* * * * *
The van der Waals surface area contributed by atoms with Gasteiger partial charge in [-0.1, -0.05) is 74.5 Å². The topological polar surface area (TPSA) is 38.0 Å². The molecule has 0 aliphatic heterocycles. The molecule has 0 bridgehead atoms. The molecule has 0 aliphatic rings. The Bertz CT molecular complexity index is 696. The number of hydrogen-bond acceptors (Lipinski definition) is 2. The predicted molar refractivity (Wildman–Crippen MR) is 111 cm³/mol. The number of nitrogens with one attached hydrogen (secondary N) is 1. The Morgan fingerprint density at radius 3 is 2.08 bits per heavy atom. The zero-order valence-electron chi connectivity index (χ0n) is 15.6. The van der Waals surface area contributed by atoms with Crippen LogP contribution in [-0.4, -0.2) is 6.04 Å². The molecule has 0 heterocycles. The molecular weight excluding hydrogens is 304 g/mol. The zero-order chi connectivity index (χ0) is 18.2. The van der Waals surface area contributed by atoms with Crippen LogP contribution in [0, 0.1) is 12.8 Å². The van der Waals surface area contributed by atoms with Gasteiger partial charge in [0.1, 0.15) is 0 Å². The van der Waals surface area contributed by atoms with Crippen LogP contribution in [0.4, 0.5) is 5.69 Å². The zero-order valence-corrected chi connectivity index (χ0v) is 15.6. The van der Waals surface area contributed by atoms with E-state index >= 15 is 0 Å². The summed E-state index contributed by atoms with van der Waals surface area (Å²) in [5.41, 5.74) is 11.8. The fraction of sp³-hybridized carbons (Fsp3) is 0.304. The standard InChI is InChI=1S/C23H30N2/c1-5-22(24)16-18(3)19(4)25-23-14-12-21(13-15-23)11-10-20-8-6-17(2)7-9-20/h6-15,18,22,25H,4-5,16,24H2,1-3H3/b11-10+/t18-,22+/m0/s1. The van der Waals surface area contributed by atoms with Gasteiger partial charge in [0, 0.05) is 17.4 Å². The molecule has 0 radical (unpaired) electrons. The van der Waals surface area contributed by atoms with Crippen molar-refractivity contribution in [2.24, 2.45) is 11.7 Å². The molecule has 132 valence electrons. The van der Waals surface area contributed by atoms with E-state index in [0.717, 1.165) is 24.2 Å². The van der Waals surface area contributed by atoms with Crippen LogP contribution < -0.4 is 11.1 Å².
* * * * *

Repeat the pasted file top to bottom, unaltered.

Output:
The van der Waals surface area contributed by atoms with Gasteiger partial charge in [-0.1, -0.05) is 74.5 Å². The topological polar surface area (TPSA) is 38.0 Å². The molecule has 0 aliphatic heterocycles. The molecule has 0 bridgehead atoms. The molecule has 0 aliphatic rings. The Bertz CT molecular complexity index is 696. The number of hydrogen-bond acceptors (Lipinski definition) is 2. The predicted molar refractivity (Wildman–Crippen MR) is 111 cm³/mol. The number of nitrogens with one attached hydrogen (secondary N) is 1. The Morgan fingerprint density at radius 3 is 2.08 bits per heavy atom. The zero-order valence-electron chi connectivity index (χ0n) is 15.6. The van der Waals surface area contributed by atoms with Crippen LogP contribution in [-0.4, -0.2) is 6.04 Å². The molecule has 0 heterocycles. The molecular weight excluding hydrogens is 304 g/mol. The zero-order chi connectivity index (χ0) is 18.2. The van der Waals surface area contributed by atoms with Crippen LogP contribution in [0, 0.1) is 12.8 Å². The van der Waals surface area contributed by atoms with Gasteiger partial charge in [0.1, 0.15) is 0 Å². The van der Waals surface area contributed by atoms with Crippen LogP contribution in [0.4, 0.5) is 5.69 Å². The zero-order valence-corrected chi connectivity index (χ0v) is 15.6. The van der Waals surface area contributed by atoms with E-state index >= 15 is 0 Å². The summed E-state index contributed by atoms with van der Waals surface area (Å²) in [5.41, 5.74) is 11.8. The fraction of sp³-hybridized carbons (Fsp3) is 0.304. The standard InChI is InChI=1S/C23H30N2/c1-5-22(24)16-18(3)19(4)25-23-14-12-21(13-15-23)11-10-20-8-6-17(2)7-9-20/h6-15,18,22,25H,4-5,16,24H2,1-3H3/b11-10+/t18-,22+/m0/s1. The van der Waals surface area contributed by atoms with Gasteiger partial charge in [0, 0.05) is 17.4 Å². The molecule has 0 radical (unpaired) electrons. The van der Waals surface area contributed by atoms with Crippen molar-refractivity contribution in [2.24, 2.45) is 11.7 Å². The molecule has 132 valence electrons. The van der Waals surface area contributed by atoms with E-state index in [0.717, 1.165) is 24.2 Å². The van der Waals surface area contributed by atoms with Crippen LogP contribution < -0.4 is 11.1 Å².